Typescript Interfaces vs Type alias — how, where & when to use them

javascript super-set for javascript superstars

As you’ll peeps may already know TypeScript is a programming language developed and maintained by Microsoft. It is a strict syntactical superset of JavaScript and adds optional static typing to the language. TypeScript is mainly used for developing both client-side and server-side Javascript applications.

Type definitions can be either in the form of interfaces or type aliases

What are they -

An interface declaration always introduces a named object type whereas a type alias declaration can introduce a name for any kind of type, including primitive, union, and intersection types.

Simple examples of interface declaration with objects/functions -

interface Person {
first: string;
last: string;
age: number;
married: boolean; }
interface SetNumber {(x: number, y: number): void;}

Examples of type aliases declaration with objects/functions & other types -

// object
type Animal {
name: string;
type: string;
legs: number;
pet: boolean; }
type SetTypeNumber = (x: number, y: number) => void;// primitive
type Person = string;
// object
type Person = { first: string; age: number; };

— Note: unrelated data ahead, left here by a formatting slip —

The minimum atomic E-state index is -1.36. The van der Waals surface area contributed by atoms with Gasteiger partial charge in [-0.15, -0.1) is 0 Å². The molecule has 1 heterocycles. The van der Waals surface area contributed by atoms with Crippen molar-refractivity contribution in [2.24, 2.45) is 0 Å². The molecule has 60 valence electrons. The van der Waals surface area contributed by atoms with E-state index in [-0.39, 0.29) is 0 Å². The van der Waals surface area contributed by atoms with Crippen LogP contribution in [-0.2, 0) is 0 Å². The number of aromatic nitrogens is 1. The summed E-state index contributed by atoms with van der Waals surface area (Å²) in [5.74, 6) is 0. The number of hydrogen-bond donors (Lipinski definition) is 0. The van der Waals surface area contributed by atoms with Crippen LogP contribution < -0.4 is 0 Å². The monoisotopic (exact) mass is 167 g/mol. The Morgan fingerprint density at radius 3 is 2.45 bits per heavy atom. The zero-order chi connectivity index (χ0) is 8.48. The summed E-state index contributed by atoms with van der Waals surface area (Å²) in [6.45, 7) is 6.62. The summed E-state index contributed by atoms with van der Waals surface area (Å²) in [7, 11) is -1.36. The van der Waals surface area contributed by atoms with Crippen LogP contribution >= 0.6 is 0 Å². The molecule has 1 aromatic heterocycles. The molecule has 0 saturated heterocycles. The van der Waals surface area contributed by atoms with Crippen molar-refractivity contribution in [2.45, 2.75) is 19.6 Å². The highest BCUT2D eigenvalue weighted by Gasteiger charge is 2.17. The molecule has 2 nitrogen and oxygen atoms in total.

// union
type Creation = Animal | Person;

// tuple
type arrayData = [number, string];

Extensions — the following four categories are possible

Interface extends interface

interface Count { x: number; }
interface Point extends Count{ y: number; }

Type alias extends type alias

type typeCount = { x: number; };
type Point = typeCount & { y: number; };

Interface extends type alias

type interfaceTotal = { x: number; };
interface Point extends interfaceTotal { y: number; }

Type alias extends interface

interface Total { x: number; }
type Point = Total & { y: number; };

Implementations — can be done using both interfaces, type alias & vice versa

interface Count {
x: number;
y: number;

class Totalcount implements Count {
x = 1;
y = 2;

type Count2 = {
x: number;
y: number;

class TotalCount2 implements Count2 {
x = 1;
y = 2;
// but a type based union cannot be extended or implemented
type BothCounts = { x: number; } | { y: number; };

Merging declarations — is only possible with interfaces

// below code is similar to interface Point { x: number; y: number;}
interface Total { x: number; }
interface Total { y: number; }

const point: Total = { x: 1, y: 2 };

Thank you for the read, looking forward to some TS modifications in the near future in terms of usage with React JS